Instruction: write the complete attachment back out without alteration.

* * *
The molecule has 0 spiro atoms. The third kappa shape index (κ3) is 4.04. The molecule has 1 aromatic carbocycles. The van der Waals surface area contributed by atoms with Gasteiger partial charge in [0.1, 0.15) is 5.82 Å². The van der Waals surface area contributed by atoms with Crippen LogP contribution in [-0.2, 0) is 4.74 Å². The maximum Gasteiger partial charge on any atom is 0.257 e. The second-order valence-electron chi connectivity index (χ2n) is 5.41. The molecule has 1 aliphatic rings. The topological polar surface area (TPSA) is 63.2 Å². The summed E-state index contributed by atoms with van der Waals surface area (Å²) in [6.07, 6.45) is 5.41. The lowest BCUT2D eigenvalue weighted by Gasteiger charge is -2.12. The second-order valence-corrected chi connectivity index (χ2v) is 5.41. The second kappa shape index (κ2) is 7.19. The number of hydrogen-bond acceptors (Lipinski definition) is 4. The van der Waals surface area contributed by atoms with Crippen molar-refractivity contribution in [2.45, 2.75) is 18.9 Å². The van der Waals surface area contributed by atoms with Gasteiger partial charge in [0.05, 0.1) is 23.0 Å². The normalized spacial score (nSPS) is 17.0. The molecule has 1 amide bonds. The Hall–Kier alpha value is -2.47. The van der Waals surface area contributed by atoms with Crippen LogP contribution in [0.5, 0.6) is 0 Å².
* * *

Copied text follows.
The molecule has 0 spiro atoms. The third kappa shape index (κ3) is 4.04. The molecule has 1 aromatic carbocycles. The van der Waals surface area contributed by atoms with Gasteiger partial charge in [0.1, 0.15) is 5.82 Å². The van der Waals surface area contributed by atoms with Crippen LogP contribution in [-0.2, 0) is 4.74 Å². The maximum Gasteiger partial charge on any atom is 0.257 e. The second-order valence-electron chi connectivity index (χ2n) is 5.41. The molecule has 1 aliphatic rings. The topological polar surface area (TPSA) is 63.2 Å². The summed E-state index contributed by atoms with van der Waals surface area (Å²) in [6.07, 6.45) is 5.41. The lowest BCUT2D eigenvalue weighted by Gasteiger charge is -2.12. The second-order valence-corrected chi connectivity index (χ2v) is 5.41. The second kappa shape index (κ2) is 7.19. The number of hydrogen-bond acceptors (Lipinski definition) is 4. The van der Waals surface area contributed by atoms with Crippen molar-refractivity contribution in [2.45, 2.75) is 18.9 Å². The van der Waals surface area contributed by atoms with Gasteiger partial charge in [0.05, 0.1) is 23.0 Å². The normalized spacial score (nSPS) is 17.0. The molecule has 1 amide bonds. The Hall–Kier alpha value is -2.47. The van der Waals surface area contributed by atoms with Crippen LogP contribution in [0.5, 0.6) is 0 Å².